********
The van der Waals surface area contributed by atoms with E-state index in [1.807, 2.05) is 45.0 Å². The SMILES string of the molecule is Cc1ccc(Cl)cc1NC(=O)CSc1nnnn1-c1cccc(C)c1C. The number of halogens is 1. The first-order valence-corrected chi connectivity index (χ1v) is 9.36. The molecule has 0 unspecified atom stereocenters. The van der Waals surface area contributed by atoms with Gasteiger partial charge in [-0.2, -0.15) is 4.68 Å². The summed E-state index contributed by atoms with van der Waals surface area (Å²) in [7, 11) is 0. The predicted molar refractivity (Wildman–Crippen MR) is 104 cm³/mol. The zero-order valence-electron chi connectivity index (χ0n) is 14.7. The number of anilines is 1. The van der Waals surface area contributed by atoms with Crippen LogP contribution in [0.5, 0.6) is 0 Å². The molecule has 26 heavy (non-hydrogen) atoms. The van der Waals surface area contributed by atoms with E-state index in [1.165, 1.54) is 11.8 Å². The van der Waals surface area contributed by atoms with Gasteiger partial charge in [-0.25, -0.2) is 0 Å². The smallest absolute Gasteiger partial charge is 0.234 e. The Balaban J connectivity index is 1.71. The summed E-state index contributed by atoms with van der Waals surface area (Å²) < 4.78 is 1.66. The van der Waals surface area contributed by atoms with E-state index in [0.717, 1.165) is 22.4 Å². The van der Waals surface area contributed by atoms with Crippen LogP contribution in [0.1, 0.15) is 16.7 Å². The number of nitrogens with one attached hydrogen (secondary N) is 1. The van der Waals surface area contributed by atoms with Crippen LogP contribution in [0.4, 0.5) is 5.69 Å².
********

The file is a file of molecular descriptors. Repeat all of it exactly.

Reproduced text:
The van der Waals surface area contributed by atoms with E-state index in [1.807, 2.05) is 45.0 Å². The SMILES string of the molecule is Cc1ccc(Cl)cc1NC(=O)CSc1nnnn1-c1cccc(C)c1C. The number of halogens is 1. The first-order valence-corrected chi connectivity index (χ1v) is 9.36. The molecule has 0 unspecified atom stereocenters. The van der Waals surface area contributed by atoms with Gasteiger partial charge in [-0.2, -0.15) is 4.68 Å². The summed E-state index contributed by atoms with van der Waals surface area (Å²) in [7, 11) is 0. The predicted molar refractivity (Wildman–Crippen MR) is 104 cm³/mol. The zero-order valence-electron chi connectivity index (χ0n) is 14.7. The number of anilines is 1. The van der Waals surface area contributed by atoms with Crippen LogP contribution in [0.5, 0.6) is 0 Å². The molecule has 26 heavy (non-hydrogen) atoms. The van der Waals surface area contributed by atoms with E-state index in [1.165, 1.54) is 11.8 Å². The van der Waals surface area contributed by atoms with Gasteiger partial charge in [-0.25, -0.2) is 0 Å². The smallest absolute Gasteiger partial charge is 0.234 e. The Balaban J connectivity index is 1.71. The summed E-state index contributed by atoms with van der Waals surface area (Å²) < 4.78 is 1.66. The van der Waals surface area contributed by atoms with E-state index in [0.717, 1.165) is 22.4 Å². The van der Waals surface area contributed by atoms with Crippen LogP contribution in [0.1, 0.15) is 16.7 Å². The number of nitrogens with one attached hydrogen (secondary N) is 1. The van der Waals surface area contributed by atoms with Crippen LogP contribution in [0.4, 0.5) is 5.69 Å².